Figure 3 illustrates an example of the COP path in each HH condition with regard to the feet positioning on the force plate for a representative subject in the upright and the leaning body stance.

Figure 3. Schematic representation of the COP path of one subject with regard to the base of support, in the barefoot (BF) and the high-heeled shoes (6.5 cm HH and 11 cm HH) conditions, in the upright (Left) and the leaning (Right) stance. The anterior-posterior and the medial-lateral directions indicate the Ax and Ay, respectively axis of the force plate coordinate system.

Upright stance

In the upright stance, a significant HH effect was found for the COP path in both the anterior-posterior (F = 46.38, p = 0.000) and the medial-lateral (F = 11.22, p = 0.000) direction (Figure 4). The HH differences with regard to the COP path were all significant, in both the anteroposterior and mediolateral direction (p=0.000 for all), except for the comparison between BF and the 6.5 cm HH in the medial-lateral direction (Figure 4). The HH effect was not significant for the COP range in both the anterior-posterior (F=2.53, p=0.105) and the medial-lateral (F=1.02, p=0.379) direction (Figure 4).

Figure 4. Mean (SD) of the COP path (Left) and the COP range (Right) in the upright stance, in the anterior-posterior and the medial-lateral directions, in the barefoot (BF) and the high-heeled shoes (6.5 cm HH and 11 cm HH) conditions.*significant pairwise difference between HH conditions at p ≤ 0.05.

Leaning stance

In the leaning stance, a significant HH effect was found for the COP displacement during the forward (F = 94.42, p = 0.000), the backward (F = 33.75, p = 0.000), the rightward (F = 8.96, p = 0.000) and the leftward (F = 25.97, p = 0.000) body lean (Figure 5). The HH differences in the COP displacement were all significant in the forward and the backward lean (p = 0.000 for all). In the rightward lean, the difference was significant only between the BF and the 11 cm HH (p = 0.010) (p = 0.089 for BF versus 6.5, p = 0.246 for 6.5 cm HH versus 11 cm HH) (Figure 5). In the leftward lean, the difference was significant only between the BF and the 6.5 cm HH (p = 0.000), as well as between the BF and 11 cm HH (p = 0.000), but not between the 6.5 cm and the 11 cm HH (p = 1.000).

Figure 5. Mean (SD) of the leaning stance COP displacement, in the forward and backward lean (Left), as well as in the rightward and leftward lean (Right), in the barefoot (BF) and the high-heeled shoes (6.5 cm HH and 11 cm HH) conditions. *significant pairwise difference between HH conditions at p ≤ 0.05.

With regard to the COP range of stability, the HH effect was significant for both BS dimensions (BS length: F = 102.65, p = 0.00, BS width: F = 16.35, p = 0.00) (Figure 6). The HH differences in the COP range of stability were all significant (p = 0.000 for all), except for the comparison between the 6.5 cm and the 11 cm HH (p = 1.000) with regard to the BS width (p = 1.000) (Figure 6).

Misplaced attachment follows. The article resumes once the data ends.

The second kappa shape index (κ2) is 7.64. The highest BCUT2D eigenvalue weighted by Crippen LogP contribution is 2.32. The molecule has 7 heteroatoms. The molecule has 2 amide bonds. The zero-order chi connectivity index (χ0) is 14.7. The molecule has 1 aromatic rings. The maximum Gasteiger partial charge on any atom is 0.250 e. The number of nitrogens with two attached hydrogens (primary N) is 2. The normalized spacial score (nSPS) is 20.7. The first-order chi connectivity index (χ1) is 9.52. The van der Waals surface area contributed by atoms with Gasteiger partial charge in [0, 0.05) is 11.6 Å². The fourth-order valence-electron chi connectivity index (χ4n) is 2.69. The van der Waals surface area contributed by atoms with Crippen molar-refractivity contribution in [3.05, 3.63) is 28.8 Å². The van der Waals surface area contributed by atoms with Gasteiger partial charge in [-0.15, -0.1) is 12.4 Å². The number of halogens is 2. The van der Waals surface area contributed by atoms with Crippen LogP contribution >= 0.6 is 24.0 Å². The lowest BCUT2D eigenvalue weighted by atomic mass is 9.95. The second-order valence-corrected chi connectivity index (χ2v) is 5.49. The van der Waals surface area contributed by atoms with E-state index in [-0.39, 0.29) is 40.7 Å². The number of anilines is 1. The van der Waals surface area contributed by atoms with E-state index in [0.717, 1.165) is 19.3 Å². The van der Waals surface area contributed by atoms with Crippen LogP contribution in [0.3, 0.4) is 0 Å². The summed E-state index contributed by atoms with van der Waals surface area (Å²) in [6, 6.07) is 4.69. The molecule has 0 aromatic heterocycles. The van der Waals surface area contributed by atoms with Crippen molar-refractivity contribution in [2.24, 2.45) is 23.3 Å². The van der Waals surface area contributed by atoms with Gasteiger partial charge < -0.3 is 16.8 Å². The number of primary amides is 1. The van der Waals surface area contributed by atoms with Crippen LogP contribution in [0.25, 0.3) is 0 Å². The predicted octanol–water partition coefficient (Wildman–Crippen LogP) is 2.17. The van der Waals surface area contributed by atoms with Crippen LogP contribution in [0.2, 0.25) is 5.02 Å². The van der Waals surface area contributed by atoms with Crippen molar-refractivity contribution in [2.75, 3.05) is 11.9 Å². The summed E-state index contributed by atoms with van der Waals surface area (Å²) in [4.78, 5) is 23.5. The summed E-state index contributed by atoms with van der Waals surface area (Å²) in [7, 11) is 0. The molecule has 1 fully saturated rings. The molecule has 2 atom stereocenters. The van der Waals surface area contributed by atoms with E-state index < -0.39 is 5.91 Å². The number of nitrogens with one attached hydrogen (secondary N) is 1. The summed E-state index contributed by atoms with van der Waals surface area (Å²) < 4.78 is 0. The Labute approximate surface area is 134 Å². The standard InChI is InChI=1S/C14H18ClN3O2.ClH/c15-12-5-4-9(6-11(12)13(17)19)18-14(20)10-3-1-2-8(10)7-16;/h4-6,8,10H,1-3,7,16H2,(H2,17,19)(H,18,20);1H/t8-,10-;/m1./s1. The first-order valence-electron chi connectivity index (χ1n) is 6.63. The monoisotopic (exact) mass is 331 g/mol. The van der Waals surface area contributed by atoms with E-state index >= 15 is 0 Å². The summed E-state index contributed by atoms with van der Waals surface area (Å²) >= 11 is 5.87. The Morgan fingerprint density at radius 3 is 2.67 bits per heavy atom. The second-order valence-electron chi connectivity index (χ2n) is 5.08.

Figure 6. Mean (SD) of the leaning stance COP range of stability, expressed as a percentage (%) of the base of support (BS) length (Left) and BS width (Right), in the barefoot (BF) and the high-heeled shoes (6.5 cm HH and 11 cm HH) conditions. *significant pairwise difference between HH conditions at p ≤ 0.05.

Discussion

The purpose of this study was to examine the effect of high-heeled shoes on postural control in the upright and the leaning body stance. The assumption of the study was that, in both the upright stance and the leaning body position, the high-heeled shoes would cause a worsening of body balance, which would be more pronounced at increased HH.

In the present study, the postural control worsening was documented at the increase of the COP path in the upright stance and, the reduction of the COP displacement and of the COP range of stability in the leaning stance. The worsened postural control found in the present study is in agreement with previous studies [1,6-9]. When wearing high-heeled shoes, the upward shift of COM [4] and the concomitant forward COP displacement [1,2] lead to changes of the foot joint configuration and in the muscle function around the ankle joint, that is the joint most proximal to the BS [2,22]. The change of the foot anatomical configuration towards an increased plantar flexion due to high-heeled shoes reduces the effectiveness of the ankle plantar flexors [22], thus hindering the optimal postural stability. The increased plantar flexion due to high-heeled shoes also induces modifications of the normal anatomical configuration [4] and the normal muscle function [4,22] in body areas distal to the BS. These distal modifications further hinder the postural control when wearing high-heeled shoes, and are associated with musculoskeletal pain [4,22].